Running Node

Build apps with Lotus Node

Fastest way to start experimenting or building applications with Lotus:

  1. Go to
  2. Download unix, macos or windows wallet.
  3. Run ./lotusd daemon.
  4. Check out commands in ./lotus-cli

Setup Dev Lotus Node


Some notes on how to build Bitcoin ABC in Unix.

To Build

Before you start building, please make sure that your compiler supports C++17.

It is recommended to create a build directory to build out-of-tree.

mkdir build
cd build
cmake -GNinja ..
ninja install # optional

This will build lotus-qt as well.


Note: Bitcoin ABC provides a Docker image with all the dependencies preinstalled.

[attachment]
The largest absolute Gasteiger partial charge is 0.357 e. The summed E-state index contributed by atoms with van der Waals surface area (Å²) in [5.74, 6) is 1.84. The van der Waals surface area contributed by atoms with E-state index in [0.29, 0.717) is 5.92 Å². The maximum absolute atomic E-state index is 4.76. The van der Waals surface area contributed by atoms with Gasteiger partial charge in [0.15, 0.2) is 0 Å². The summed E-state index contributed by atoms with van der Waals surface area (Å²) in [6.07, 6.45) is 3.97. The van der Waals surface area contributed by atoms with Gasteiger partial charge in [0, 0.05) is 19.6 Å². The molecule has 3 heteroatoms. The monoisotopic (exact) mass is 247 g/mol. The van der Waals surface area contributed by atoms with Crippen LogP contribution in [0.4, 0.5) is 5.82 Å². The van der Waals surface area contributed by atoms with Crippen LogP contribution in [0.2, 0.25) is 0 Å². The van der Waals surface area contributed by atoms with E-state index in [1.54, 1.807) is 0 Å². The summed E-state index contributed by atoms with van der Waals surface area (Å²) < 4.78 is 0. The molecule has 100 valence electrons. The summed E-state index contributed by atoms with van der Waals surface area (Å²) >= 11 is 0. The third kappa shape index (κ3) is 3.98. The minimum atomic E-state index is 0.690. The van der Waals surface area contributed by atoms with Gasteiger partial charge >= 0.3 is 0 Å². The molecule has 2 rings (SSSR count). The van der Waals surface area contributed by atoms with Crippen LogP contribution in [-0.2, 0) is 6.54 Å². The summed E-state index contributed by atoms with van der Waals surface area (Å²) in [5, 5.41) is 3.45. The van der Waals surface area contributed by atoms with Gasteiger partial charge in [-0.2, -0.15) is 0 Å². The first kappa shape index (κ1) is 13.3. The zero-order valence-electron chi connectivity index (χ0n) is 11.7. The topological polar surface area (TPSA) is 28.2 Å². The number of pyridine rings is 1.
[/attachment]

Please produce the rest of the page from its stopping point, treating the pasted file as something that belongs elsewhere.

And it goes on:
These dependencies are required:

libsslCryptoRandom Number Generation, Elliptic Curve Cryptography
libboostUtilityLibrary for threading, data structures, etc
libeventNetworkingOS independent asynchronous networking

Optional dependencies:

miniupnpcUPnP SupportFirewall-jumping support
libdbBerkeley DBWallet storage (only needed when wallet enabled)
jemallocMemory allocatorLibrary to enhance the memory allocation and improve performances
qtGUIGUI toolkit (only needed when GUI enabled)
protobufPayments in GUIData interchange format used for payment protocol (only needed when BIP70 enabled)
libqrencodeQR codes in GUIOptional for generating QR codes (only needed when GUI enabled)
univalueUtilityJSON parsing and encoding (bundled version will be used unless --with-system-univalue passed to configure)
libzmq3ZMQ notificationOptional, allows generating ZMQ notifications (requires ZMQ version >= 4.1.5)

For the versions used, see

Memory Requirements